We preview images from photographer Samuel Bradley’s father-son climb through the Alps with the Royal Marines
It was a few years ago that my parents started climbing mountains. I use the word climbing quite loosely – it’s more like hiking than anything. When bad weather meant they couldn’t complete their planned charity climb to Everest Base Camp, they did Annapurna and the Thorong La pass instead, which are about 5,500 metres above sea level. They’ve also summited Kilimanjaro, which at 5,895 metres is the highest freestanding mountain in the world.Though tough, Kilimanjaro consists mostly of walking and scrambling – there’s very little actual climbing. Afterwards, an opportunity to climb Mont Blanc came up. My mum, who’s not great with heights – Mont Blanc requires ice climbing and involves a lot of narrow ledges – dropped out. I took her place, and it became a father-son expedition.
My dad’s always been the person I call whenever I get a good commission, or need financial advice or practical information. We get on really well, so I knew the trip would be a laugh, a bonding session of sorts with plenty of opportunities for backslapping hugs. Mum always finds it funny when we do that on the driveway, saying goodbye before I go back to London, but a hug with static hands feels too soft, too gentle, too revealing.Dad and I climbed Mont Blanc with a group of Royal Marines – on the trip, I’d sometimes stop and see Dad sat there in the middle of these tough, hard men. In one shot I took, he’s there, dead centre, head slightly bowed, detached from what’s going on around him. I wonder what he was thinking in that moment, looking down at his hands. He was probably nervous: we were holed up in a hut, snow swirling outside, preparing for a night of high altitude insomnia before a 2am start in the darkness, roped up with axes and crampons.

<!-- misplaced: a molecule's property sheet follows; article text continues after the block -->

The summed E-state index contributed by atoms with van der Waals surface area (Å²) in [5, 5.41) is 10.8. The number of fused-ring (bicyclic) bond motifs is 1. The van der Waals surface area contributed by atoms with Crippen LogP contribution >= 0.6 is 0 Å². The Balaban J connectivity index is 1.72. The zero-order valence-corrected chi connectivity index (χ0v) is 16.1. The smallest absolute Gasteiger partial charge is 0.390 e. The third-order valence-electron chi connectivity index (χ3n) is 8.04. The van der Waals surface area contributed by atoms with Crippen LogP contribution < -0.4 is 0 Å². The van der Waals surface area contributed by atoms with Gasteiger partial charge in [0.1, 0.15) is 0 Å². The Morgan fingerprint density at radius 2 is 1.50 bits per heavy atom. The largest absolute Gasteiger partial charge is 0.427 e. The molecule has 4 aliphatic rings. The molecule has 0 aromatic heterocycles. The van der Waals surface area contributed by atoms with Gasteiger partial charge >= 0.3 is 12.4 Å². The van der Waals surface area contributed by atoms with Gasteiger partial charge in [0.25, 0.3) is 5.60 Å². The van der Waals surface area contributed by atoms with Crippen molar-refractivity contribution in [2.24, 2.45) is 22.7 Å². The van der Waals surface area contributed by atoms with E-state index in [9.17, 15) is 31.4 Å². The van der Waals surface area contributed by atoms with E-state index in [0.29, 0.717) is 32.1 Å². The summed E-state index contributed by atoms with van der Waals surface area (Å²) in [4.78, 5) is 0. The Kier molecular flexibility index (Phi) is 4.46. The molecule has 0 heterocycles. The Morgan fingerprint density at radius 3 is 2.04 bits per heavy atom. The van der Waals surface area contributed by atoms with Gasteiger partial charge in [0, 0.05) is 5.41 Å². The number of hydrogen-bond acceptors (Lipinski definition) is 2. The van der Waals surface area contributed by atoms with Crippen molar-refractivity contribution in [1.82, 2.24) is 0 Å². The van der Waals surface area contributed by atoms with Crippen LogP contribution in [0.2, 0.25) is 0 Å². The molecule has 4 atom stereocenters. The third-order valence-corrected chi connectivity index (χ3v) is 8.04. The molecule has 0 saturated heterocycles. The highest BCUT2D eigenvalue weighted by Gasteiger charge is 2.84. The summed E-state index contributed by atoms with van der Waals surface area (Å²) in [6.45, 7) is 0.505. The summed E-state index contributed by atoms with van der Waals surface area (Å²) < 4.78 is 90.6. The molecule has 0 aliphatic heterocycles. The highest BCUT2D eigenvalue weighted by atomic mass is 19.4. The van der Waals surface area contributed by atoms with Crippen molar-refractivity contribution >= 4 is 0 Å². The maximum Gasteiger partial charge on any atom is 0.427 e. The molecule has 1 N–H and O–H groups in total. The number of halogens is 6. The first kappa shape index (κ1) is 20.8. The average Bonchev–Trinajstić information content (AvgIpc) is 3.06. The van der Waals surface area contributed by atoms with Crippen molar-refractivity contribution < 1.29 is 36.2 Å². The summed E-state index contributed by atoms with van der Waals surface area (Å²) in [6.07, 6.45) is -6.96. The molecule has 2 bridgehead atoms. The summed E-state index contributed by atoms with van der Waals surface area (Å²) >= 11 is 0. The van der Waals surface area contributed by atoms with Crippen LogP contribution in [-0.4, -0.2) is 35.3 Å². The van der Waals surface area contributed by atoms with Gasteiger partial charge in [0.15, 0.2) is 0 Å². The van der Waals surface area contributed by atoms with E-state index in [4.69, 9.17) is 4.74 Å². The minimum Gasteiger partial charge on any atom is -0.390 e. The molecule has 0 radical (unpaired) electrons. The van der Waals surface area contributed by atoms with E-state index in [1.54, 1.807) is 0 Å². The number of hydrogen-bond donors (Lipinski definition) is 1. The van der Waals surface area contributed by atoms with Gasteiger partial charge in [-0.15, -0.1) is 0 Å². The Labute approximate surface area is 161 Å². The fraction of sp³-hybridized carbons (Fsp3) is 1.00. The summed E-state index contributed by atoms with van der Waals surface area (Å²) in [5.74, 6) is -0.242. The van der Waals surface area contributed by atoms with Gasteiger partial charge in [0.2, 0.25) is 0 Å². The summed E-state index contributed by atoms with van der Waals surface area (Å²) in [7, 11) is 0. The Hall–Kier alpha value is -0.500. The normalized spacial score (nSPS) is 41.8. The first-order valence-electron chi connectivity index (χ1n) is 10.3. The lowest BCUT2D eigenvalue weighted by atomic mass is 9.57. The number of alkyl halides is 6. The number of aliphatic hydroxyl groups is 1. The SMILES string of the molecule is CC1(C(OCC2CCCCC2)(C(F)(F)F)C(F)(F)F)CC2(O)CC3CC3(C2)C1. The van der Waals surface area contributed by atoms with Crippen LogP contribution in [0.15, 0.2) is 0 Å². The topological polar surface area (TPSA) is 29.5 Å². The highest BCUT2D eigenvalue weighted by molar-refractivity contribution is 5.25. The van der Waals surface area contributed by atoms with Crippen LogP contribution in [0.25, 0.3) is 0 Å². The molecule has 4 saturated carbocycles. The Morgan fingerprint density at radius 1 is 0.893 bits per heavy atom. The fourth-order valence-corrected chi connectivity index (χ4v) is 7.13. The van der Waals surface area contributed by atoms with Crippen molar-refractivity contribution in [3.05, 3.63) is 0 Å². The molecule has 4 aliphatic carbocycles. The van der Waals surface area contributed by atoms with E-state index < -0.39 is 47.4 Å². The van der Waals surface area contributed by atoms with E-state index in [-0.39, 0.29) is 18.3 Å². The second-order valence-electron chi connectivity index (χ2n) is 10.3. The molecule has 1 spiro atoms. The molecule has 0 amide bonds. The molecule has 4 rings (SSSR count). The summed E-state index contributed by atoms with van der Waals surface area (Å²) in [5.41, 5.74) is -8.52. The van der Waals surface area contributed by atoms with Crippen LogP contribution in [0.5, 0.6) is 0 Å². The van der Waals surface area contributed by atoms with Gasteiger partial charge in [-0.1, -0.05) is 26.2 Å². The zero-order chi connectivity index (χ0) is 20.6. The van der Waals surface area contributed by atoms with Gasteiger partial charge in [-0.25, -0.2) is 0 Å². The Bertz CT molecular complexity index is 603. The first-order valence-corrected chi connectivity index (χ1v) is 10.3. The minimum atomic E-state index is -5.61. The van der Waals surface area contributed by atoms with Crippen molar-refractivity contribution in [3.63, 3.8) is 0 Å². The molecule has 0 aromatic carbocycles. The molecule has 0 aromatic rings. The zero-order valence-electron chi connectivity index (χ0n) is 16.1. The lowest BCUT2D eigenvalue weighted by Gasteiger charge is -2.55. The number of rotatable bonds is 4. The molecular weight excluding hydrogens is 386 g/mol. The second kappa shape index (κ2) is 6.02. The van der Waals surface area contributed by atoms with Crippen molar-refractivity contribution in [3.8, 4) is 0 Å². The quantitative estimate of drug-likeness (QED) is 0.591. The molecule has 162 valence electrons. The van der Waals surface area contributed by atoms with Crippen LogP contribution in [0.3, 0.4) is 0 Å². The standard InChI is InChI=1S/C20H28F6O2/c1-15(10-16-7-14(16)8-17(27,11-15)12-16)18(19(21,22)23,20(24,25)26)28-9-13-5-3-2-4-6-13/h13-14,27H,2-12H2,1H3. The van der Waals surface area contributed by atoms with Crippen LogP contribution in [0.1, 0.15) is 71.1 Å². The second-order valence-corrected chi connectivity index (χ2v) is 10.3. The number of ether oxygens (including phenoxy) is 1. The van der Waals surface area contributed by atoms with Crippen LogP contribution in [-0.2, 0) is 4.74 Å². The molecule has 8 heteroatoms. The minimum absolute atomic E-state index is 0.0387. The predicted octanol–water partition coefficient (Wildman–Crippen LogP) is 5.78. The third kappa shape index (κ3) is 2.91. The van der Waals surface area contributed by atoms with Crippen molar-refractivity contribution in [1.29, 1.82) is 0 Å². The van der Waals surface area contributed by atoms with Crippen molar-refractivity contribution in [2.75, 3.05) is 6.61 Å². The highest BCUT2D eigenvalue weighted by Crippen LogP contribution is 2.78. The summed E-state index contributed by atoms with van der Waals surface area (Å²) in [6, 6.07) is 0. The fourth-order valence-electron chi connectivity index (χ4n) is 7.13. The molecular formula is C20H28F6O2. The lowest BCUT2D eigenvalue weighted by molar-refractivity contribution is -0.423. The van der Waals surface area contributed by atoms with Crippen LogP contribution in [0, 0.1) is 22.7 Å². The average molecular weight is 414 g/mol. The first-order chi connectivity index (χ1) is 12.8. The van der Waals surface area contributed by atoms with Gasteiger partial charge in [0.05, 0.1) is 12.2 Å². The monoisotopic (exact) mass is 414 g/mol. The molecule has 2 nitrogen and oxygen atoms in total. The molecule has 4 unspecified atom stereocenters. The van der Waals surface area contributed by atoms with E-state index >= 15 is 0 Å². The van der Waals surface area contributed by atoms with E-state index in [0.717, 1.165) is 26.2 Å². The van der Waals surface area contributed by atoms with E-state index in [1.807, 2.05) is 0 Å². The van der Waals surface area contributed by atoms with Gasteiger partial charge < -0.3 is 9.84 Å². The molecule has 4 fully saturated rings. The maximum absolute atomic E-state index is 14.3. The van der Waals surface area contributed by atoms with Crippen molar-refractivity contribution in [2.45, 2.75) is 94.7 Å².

There was a lot of downtime on the expedition spent looking up at a mountain in a valley in Switzerland called Lauterbrunnen. It wasn’t even the mountain we’d end up climbing, but it may as well have been. It was the kind of place you’d stop and stare a lot. Everything was beautiful: a sparkling river, a snowy peak, and a low mist above the tree tops.
When we went up to the hut over the French border, we stopped and stared some more at the clouds beneath us; an icy cave; jagged crevasses; snow so blindingly white it hurt.
Then the rope would jerk, and you’d plod on, smashing your crampons down into the print of the marine in front, maintaining a constant pace and maybe taking a break at the next flat…The whole experience was very contemplative: up on the mountain, you thought about life, mortality, avalanches, weather and ropes. How tiny you were in the face of these jagged leviathans, their features hard, but softened by a festive white deceptively welcoming.
We never actually summited Mont Blanc.
The weather came in, the mountain changed and a new crevasse opened making it impossible. Actually, there were many reasons why we didn’t make it up. Instead, we summited Monch, and it never really made a difference to me until I came back to the UK. I’d felt right there at the time, in the thick of it, and as inexperienced as I was, looking down from a snowy ridge at the clouds was as wonderful and humbling from any mountainside.
And the fervent, backslapping hug Dad and I shared felt as familiar at 4,000 metres as any back home on the gravel driveway of my parent’s home.
Sam undertook the expedition as part of a longer term project photographing the Royal Marines. See more images from this part of the series on Facebook, andkeep up to date on Instagram @samuelbradley
“As inexperienced as I was, looking down from a snowy ridge at the clouds was as wonderful and humbling from any mountainside”